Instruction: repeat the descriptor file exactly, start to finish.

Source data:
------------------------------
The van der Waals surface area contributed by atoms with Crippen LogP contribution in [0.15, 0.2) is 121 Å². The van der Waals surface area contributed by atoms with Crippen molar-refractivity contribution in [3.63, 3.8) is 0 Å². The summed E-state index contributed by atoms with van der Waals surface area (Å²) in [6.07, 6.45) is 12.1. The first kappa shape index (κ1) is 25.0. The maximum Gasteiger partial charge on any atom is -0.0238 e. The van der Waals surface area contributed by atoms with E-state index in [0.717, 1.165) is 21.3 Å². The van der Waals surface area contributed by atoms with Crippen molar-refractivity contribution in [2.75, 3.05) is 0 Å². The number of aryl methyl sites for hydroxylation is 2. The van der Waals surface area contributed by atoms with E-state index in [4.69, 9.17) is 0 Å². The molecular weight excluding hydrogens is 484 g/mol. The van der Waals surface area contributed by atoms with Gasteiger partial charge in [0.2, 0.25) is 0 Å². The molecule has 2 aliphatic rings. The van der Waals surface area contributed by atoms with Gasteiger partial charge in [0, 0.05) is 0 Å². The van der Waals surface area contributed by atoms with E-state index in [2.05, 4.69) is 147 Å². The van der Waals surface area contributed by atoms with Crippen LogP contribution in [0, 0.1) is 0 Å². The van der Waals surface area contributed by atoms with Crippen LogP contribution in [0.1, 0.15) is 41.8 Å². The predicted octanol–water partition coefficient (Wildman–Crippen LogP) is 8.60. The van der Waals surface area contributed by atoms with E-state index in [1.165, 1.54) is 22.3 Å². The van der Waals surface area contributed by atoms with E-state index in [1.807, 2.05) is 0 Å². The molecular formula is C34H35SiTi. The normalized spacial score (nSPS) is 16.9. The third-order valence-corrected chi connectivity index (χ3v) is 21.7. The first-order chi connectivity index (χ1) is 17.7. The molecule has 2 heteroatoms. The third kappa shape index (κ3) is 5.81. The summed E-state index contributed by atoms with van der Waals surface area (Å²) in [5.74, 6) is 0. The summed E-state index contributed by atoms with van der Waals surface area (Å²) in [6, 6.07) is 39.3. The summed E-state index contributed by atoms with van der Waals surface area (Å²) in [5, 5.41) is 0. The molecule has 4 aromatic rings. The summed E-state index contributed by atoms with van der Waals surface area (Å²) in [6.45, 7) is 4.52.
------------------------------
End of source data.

The van der Waals surface area contributed by atoms with Crippen LogP contribution in [0.15, 0.2) is 121 Å². The van der Waals surface area contributed by atoms with Crippen molar-refractivity contribution in [3.63, 3.8) is 0 Å². The summed E-state index contributed by atoms with van der Waals surface area (Å²) in [6.07, 6.45) is 12.1. The first kappa shape index (κ1) is 25.0. The maximum Gasteiger partial charge on any atom is -0.0238 e. The van der Waals surface area contributed by atoms with E-state index in [0.717, 1.165) is 21.3 Å². The van der Waals surface area contributed by atoms with Crippen molar-refractivity contribution in [2.75, 3.05) is 0 Å². The number of aryl methyl sites for hydroxylation is 2. The van der Waals surface area contributed by atoms with E-state index in [4.69, 9.17) is 0 Å². The molecular weight excluding hydrogens is 484 g/mol. The van der Waals surface area contributed by atoms with Gasteiger partial charge in [0.2, 0.25) is 0 Å². The molecule has 2 aliphatic rings. The van der Waals surface area contributed by atoms with Gasteiger partial charge in [0, 0.05) is 0 Å². The van der Waals surface area contributed by atoms with E-state index in [2.05, 4.69) is 147 Å². The van der Waals surface area contributed by atoms with Crippen LogP contribution in [0, 0.1) is 0 Å². The van der Waals surface area contributed by atoms with Crippen LogP contribution in [0.1, 0.15) is 41.8 Å². The predicted octanol–water partition coefficient (Wildman–Crippen LogP) is 8.60. The van der Waals surface area contributed by atoms with E-state index in [1.165, 1.54) is 22.3 Å². The van der Waals surface area contributed by atoms with E-state index in [1.807, 2.05) is 0 Å². The molecular formula is C34H35SiTi. The normalized spacial score (nSPS) is 16.9. The third-order valence-corrected chi connectivity index (χ3v) is 21.7. The first-order chi connectivity index (χ1) is 17.7. The molecule has 2 heteroatoms. The third kappa shape index (κ3) is 5.81. The summed E-state index contributed by atoms with van der Waals surface area (Å²) in [5.74, 6) is 0. The summed E-state index contributed by atoms with van der Waals surface area (Å²) in [6, 6.07) is 39.3. The summed E-state index contributed by atoms with van der Waals surface area (Å²) in [5, 5.41) is 0. The molecule has 4 aromatic rings. The summed E-state index contributed by atoms with van der Waals surface area (Å²) in [6.45, 7) is 4.52.